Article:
Someone is stealing avocados in New Zealand. Not just picking a handful to make guacamole for a picnic, but driving up to orchards in the dark of night, using rakes to sweep hundreds from trees, collecting them in blankets and driving off to sell them illegally at road stands, grocery stores and small restaurants in Auckland, according to police.
The problem appears to be one of surging demand and short supply, avocado industry officials say. Traditionally, the soft green fruit have been grown largely for export, but local consumers have been rapidly acquiring a taste for them — just as heavy rainfall in neighbouring Australia badly damaged last year’s harvest. As a result, the price has more than tripled, reaching as high as $NZ6 per avocado ($5.70 in Australian dollars) and fuelling a spate of stealth robberies by enterprising thieves.
“It’s an easy way to make a quick buck, but I don’t think we are dealing with a sophisticated or highly organised operation here, more opportunistic,” Jen Scoular, chief executive officer of New Zealand’s avocado association, was quoted as saying in the Guardian on Wednesday. Officials said there have been dozens of thefts. In the most recent incident, police said, midnight bandits liberated 350 avocados from an orchard in the Bay of Plenty area on the country’s north island.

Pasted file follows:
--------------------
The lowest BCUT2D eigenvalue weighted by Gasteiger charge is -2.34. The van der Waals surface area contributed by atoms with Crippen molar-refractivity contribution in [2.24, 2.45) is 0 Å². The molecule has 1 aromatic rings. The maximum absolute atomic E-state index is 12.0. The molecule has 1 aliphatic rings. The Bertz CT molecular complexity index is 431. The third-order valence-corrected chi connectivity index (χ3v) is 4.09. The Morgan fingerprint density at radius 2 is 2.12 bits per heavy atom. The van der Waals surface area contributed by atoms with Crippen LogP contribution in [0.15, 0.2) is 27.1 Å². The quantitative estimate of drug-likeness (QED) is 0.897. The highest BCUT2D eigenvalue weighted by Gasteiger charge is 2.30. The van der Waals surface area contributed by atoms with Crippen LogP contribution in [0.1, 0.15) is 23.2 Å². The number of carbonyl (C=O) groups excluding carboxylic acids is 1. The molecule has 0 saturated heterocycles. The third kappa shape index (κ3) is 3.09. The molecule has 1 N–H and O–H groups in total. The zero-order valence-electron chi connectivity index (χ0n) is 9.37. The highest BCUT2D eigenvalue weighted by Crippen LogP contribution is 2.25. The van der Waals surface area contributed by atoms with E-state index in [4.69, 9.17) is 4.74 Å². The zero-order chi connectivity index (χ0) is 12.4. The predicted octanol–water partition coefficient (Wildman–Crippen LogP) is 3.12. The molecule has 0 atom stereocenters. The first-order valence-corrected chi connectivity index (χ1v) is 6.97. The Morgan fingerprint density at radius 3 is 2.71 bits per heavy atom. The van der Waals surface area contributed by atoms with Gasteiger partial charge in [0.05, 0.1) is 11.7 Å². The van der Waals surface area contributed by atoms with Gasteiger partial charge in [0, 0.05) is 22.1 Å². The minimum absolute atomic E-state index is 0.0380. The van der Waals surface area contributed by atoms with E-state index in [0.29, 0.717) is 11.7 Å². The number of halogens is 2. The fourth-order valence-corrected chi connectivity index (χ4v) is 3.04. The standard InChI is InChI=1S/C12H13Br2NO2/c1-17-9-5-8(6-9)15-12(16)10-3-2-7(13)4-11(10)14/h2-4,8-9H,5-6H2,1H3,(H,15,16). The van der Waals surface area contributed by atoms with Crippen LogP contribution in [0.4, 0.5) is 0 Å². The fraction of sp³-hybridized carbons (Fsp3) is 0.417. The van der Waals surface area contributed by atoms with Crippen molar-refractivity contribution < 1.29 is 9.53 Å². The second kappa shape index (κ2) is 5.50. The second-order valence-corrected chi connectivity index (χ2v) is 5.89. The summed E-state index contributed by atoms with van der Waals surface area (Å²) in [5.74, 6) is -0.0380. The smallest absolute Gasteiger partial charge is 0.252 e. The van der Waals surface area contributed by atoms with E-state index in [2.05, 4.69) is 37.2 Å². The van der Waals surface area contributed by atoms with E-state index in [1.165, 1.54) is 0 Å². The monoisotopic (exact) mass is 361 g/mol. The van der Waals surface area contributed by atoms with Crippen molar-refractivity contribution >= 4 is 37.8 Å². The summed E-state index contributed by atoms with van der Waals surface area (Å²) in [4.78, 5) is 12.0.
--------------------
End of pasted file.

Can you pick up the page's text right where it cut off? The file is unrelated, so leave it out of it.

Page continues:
Police warned that anyone handling or eating the purloined pears may be facing a health risk, because those that have been recently sprayed with pesticides could carry toxins on their skins. No violence or confrontations have been reported in connection with the crime wave, but Scoular said many growers are installing automatic light and alarm systems to protect their lucrative crops.